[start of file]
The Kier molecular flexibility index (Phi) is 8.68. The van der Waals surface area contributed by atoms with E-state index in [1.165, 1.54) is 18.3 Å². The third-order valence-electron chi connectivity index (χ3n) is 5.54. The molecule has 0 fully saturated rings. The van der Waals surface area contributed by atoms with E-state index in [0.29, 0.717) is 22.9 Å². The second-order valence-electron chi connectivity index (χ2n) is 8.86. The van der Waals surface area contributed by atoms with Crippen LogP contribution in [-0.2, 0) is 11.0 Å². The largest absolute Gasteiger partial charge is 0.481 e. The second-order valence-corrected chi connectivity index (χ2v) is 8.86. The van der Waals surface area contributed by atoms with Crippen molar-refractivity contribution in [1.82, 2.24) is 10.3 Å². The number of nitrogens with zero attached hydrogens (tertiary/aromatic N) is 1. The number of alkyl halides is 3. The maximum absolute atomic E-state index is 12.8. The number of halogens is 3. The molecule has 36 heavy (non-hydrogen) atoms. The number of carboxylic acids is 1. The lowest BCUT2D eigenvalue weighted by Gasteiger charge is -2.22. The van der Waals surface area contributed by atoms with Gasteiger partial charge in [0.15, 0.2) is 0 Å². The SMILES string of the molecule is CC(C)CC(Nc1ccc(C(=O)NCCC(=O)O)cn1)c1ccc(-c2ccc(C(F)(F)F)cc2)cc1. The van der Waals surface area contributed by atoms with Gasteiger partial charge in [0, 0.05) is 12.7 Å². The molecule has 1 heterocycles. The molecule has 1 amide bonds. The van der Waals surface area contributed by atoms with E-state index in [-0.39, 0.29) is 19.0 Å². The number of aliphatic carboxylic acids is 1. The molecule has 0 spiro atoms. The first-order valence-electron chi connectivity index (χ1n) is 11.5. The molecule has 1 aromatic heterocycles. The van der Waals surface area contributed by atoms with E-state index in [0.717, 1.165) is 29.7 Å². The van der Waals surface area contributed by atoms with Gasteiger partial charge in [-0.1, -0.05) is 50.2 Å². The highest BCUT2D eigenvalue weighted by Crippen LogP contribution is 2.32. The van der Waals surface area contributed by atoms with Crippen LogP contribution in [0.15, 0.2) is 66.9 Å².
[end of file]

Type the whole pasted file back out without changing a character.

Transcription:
The Kier molecular flexibility index (Phi) is 8.68. The van der Waals surface area contributed by atoms with E-state index in [1.165, 1.54) is 18.3 Å². The third-order valence-electron chi connectivity index (χ3n) is 5.54. The molecule has 0 fully saturated rings. The van der Waals surface area contributed by atoms with E-state index in [0.29, 0.717) is 22.9 Å². The second-order valence-electron chi connectivity index (χ2n) is 8.86. The van der Waals surface area contributed by atoms with Crippen LogP contribution in [-0.2, 0) is 11.0 Å². The largest absolute Gasteiger partial charge is 0.481 e. The second-order valence-corrected chi connectivity index (χ2v) is 8.86. The van der Waals surface area contributed by atoms with Crippen molar-refractivity contribution in [1.82, 2.24) is 10.3 Å². The number of nitrogens with zero attached hydrogens (tertiary/aromatic N) is 1. The number of alkyl halides is 3. The maximum absolute atomic E-state index is 12.8. The number of halogens is 3. The molecule has 36 heavy (non-hydrogen) atoms. The number of carboxylic acids is 1. The lowest BCUT2D eigenvalue weighted by Gasteiger charge is -2.22. The van der Waals surface area contributed by atoms with Gasteiger partial charge in [0.15, 0.2) is 0 Å². The SMILES string of the molecule is CC(C)CC(Nc1ccc(C(=O)NCCC(=O)O)cn1)c1ccc(-c2ccc(C(F)(F)F)cc2)cc1. The van der Waals surface area contributed by atoms with Gasteiger partial charge in [0, 0.05) is 12.7 Å². The molecule has 1 heterocycles. The molecule has 1 amide bonds. The van der Waals surface area contributed by atoms with E-state index in [-0.39, 0.29) is 19.0 Å². The number of aliphatic carboxylic acids is 1. The molecule has 0 spiro atoms. The first-order valence-electron chi connectivity index (χ1n) is 11.5. The molecule has 1 aromatic heterocycles. The van der Waals surface area contributed by atoms with E-state index in [0.717, 1.165) is 29.7 Å². The van der Waals surface area contributed by atoms with Gasteiger partial charge in [-0.1, -0.05) is 50.2 Å². The highest BCUT2D eigenvalue weighted by Crippen LogP contribution is 2.32. The van der Waals surface area contributed by atoms with Crippen LogP contribution in [0.15, 0.2) is 66.9 Å².